Nutritional and Process Strategies
Once a cell line has been engineered and/or set by cloning, nature’s input ends; the nurture part begins in earnest immediately and continues at some level for the remainder of the product’s life cycle.
On the process side of the continuum, Avid achieves yield improvements by optimizing physical setpoints such as pH, osmolality, and dissolved oxygen in bioreactors while media and feed strategy experiments are carried out at small scale.
Avid is familiar with most commercial media, but sometimes clients ask the company to explore specific media and feeds that worked well in early development. Zaidi calls such projects “informed scouting.” Her group performs small-scale experiments and applies software statistical packages to assure that the project proceeds “in the right direction.”
Numerous companies now offer media and feed development services. One of the more comprehensive is BD Biosciences’ BD AutoNutrientSM Media Design Service (AMDS).
AMDS optimizes chemically defined media and supplementation ingredients for cells that have already been optimized for innate protein production. An AMDS project takes between 3 and 12 months.
Although BD does not perform cell-line engineering, it recognizes the importance of nature in achieving optimal productivity. “We receive all types of cell lines, both low- and high-producers,” says Jon Wannlund, Ph.D., R&D director. Two daughter lines, selected from different clones, can have radically different productivity profiles. With some, no amount of nutritional supplementation or feeding strategies can improve productivity. But many, particularly those that express above approximately 1 µg/mL, can, through media strategies, become high producers.
In one AMDS project two years ago, nutritional optimization provided a 1.7-fold increase in IgG production; peptone supplementation improved this by another 2.1-fold, while feed strategies improved productivity by an additional 30%, for an overall 4.5-fold increase in productivity. Another project saw a fourfold improvement from media and supplementation alone (no feed work was done on these cells), to about 3.5 g/L. The client upped productivity to 6 g/L through process optimization.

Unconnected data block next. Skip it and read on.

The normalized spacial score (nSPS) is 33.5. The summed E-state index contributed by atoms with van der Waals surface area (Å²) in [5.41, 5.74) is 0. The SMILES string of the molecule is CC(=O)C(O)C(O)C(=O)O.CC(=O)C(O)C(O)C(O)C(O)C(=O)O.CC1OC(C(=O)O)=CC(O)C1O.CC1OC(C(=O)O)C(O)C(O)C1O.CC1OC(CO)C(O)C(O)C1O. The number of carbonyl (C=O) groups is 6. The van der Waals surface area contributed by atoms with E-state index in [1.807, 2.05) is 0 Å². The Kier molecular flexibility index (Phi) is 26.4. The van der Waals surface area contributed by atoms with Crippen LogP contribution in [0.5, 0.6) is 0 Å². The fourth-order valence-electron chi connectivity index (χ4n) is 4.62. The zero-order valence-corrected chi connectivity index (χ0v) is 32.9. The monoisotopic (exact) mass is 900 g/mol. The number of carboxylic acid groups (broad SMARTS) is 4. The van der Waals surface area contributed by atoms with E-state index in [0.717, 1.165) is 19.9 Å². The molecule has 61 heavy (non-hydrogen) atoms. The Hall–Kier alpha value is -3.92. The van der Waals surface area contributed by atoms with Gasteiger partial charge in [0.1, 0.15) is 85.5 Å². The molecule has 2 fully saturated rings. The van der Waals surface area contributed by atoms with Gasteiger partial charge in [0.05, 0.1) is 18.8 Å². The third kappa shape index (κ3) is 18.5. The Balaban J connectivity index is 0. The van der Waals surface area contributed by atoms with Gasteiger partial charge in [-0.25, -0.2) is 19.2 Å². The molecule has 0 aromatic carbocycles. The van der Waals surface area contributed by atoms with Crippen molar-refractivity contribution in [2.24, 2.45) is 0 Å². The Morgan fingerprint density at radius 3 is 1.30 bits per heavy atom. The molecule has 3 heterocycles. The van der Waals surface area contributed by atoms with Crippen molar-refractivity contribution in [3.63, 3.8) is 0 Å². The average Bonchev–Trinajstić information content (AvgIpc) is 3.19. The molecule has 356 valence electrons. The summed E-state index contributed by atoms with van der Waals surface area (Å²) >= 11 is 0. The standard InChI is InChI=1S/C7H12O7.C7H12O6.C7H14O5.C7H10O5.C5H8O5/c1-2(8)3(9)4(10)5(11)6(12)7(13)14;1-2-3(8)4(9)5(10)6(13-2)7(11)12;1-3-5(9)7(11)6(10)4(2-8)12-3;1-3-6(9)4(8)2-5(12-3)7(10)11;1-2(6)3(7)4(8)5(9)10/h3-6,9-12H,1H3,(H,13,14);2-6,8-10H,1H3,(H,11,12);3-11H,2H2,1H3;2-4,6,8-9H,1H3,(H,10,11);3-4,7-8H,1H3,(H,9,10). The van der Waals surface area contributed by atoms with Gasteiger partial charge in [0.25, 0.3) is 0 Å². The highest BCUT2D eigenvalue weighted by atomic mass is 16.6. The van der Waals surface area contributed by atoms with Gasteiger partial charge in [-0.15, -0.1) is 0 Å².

But as the advertisement says, “mileage may vary.” The highest-producing cells tend to benefit most from nurturing strategies, but some lines do not respond at all, and those showing the greatest improvement or the highest productivity in the end may not be those with the highest output before media/feed strategies are applied.
A standard approach to the in-process nurture strategies for cell-line optimization is to monitor fermentation for a relatively narrow panel of analytes such as pH or dissolved oxygen. This technique is related to process analytics.
Similarly, metabolomics—the emerging omics discipline that quantifies metabolites and other small molecules—may serve as an indirect measure (as opposed to measuring protein concentration) of cell health and productivity. “Metabolomics tells you which nutrients are being used, which metabolites are getting into the cell, and what types of waste products are being produced,” notes Denise Sonntag, Ph.D., senior scientist at Biocrates Life Sciences.
The metabolome of a mammalian cell is typically large—upward of 3,000 compounds. Specialists like to mention that this is far fewer than the number of relevant genes or proteins, which is true, but concentration-dynamic ranges of small molecules of interest can be huge, a fact that complicates quantification. Nevertheless, the analysis can focus on the disposition of specific nutrients and cofactors, or take in a subset of biogenic amines, amino acids (and their metabolites), lipids, fatty acids, or energy-related metabolites. Profiles of a predefined, select subset of the metabolome give a precise snapshot of what is occurring in the cell at a specific time, for example during growth or expression phases.
Considering that cell-based biomanufacturing seeks to produce proteins that are foreign to the expression systems, in bioreactors instead of intact organisms, it is no wonder so much effort is expended on optimization. One may argue the relative merits of hard-wiring cells for productivity, or coaxing them through media/feed strategies later on, but it is clear that success depends on both strategies.
“Nature and nurture need to come together,” opines Dr. Seewoester. But there are limits to what may be achieved with poorly producing cells. “Without natural expression capabilities, nurturing through media and process conditions will be limited.” On the other hand, every cell can be improved through selection and engineering. “We have not seen one example of a wild-type host cell in the mammalian or microbial world that can’t be effectively and significantly improved through targeted optimization on the genetic or physiological level,” he says.